To be fair, you’ve been generous to Oakland on several fronts, giving to charities and spending to refurbish East Bay public parks and basketball courts. Donning new “The Town” jerseys this year might be too little, too late, but it’s also respectful and shrewd, at the very least. You deserve credit.
All that said, zip code envy is never a good look. Neither is refusing to pay your Oracle Arena tab. So, word to the wise: Don’t dine and dash on East Bay taxpayers. Pay your bills. Especially when doing so won’t even dent your bottom line.
If you don’t, then efforts to manage your exit from Oakland to maximize profits in San Francisco could quickly go south. Or in Peter’s favorite language — Hollywood-speak — all this negative pub could yield a major box-office bomb. Not a minor hit like your production of Tango & Cash, but more of a real stinker like your Caddyshack II. (Hey, they can’t all be Batman.)
I know right now that’s hard to imagine. You’re on top of the world, moving soon into deluxe city digs, and still light years ahead of your NBA peers. But that’s part of the problem. Things are so good now at Oracle Arena in Oakland, there’s nowhere to go but down. A fall of some kind in San Francisco — though years away — is inevitable. There’ll come a time when your new tech-bro fan base deserts you and once again you’ll need your Oakland die-hards. So, when you hop on I-80 West for the last time in 2019, it would be foolish to burn that bridge behind you.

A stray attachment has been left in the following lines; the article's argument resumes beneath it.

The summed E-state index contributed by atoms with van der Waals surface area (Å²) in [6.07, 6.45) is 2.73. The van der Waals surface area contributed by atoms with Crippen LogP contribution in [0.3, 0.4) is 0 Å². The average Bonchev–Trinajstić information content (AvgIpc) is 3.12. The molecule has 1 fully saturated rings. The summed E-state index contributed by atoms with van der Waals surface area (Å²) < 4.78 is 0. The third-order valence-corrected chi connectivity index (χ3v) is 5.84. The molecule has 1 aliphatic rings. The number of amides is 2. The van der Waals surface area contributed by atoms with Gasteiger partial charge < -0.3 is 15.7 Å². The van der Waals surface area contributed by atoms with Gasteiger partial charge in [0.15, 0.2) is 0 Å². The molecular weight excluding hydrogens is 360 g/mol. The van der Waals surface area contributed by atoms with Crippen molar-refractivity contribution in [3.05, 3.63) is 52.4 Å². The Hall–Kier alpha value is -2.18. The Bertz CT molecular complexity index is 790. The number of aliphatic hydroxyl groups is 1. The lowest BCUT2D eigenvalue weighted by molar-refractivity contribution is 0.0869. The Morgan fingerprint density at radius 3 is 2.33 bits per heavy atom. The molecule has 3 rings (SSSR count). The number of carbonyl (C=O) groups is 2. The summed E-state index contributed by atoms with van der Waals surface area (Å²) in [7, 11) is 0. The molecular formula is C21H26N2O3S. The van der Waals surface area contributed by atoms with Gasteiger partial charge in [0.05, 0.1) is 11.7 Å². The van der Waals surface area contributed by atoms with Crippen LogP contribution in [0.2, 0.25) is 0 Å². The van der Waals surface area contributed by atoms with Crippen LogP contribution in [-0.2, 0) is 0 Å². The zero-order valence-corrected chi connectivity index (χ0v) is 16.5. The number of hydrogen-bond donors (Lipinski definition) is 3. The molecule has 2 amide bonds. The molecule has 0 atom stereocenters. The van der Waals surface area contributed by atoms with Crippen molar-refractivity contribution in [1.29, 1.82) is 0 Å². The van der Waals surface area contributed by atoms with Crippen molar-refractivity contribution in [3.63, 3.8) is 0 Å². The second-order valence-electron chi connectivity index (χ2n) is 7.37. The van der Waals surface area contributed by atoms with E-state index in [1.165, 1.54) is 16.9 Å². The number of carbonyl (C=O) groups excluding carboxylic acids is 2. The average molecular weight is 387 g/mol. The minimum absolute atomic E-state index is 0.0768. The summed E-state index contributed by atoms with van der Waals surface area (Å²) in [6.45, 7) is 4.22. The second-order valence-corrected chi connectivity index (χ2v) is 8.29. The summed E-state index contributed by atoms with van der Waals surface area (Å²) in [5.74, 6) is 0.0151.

Think of the Oakland fan base — which you soon will miss in ways you cannot fathom — as your current spouse and the city’s politicians as its parents. You might not like your spouse’s parents. You might even think they’re batshit crazy. But you treat them with respect because it just comes with the territory.
Do the same thing with Oakland leaders and the tax dollars they’re paid to manage. Improve your tone, pay your fair share, and show some basic courtesy to a city that’s shown you nothing but love and loyalty for a half-century. Then you might just pull out another dramatic victory for the Warriors at your new home.
Chris De Benedetti writes an occasional sports column for the Express.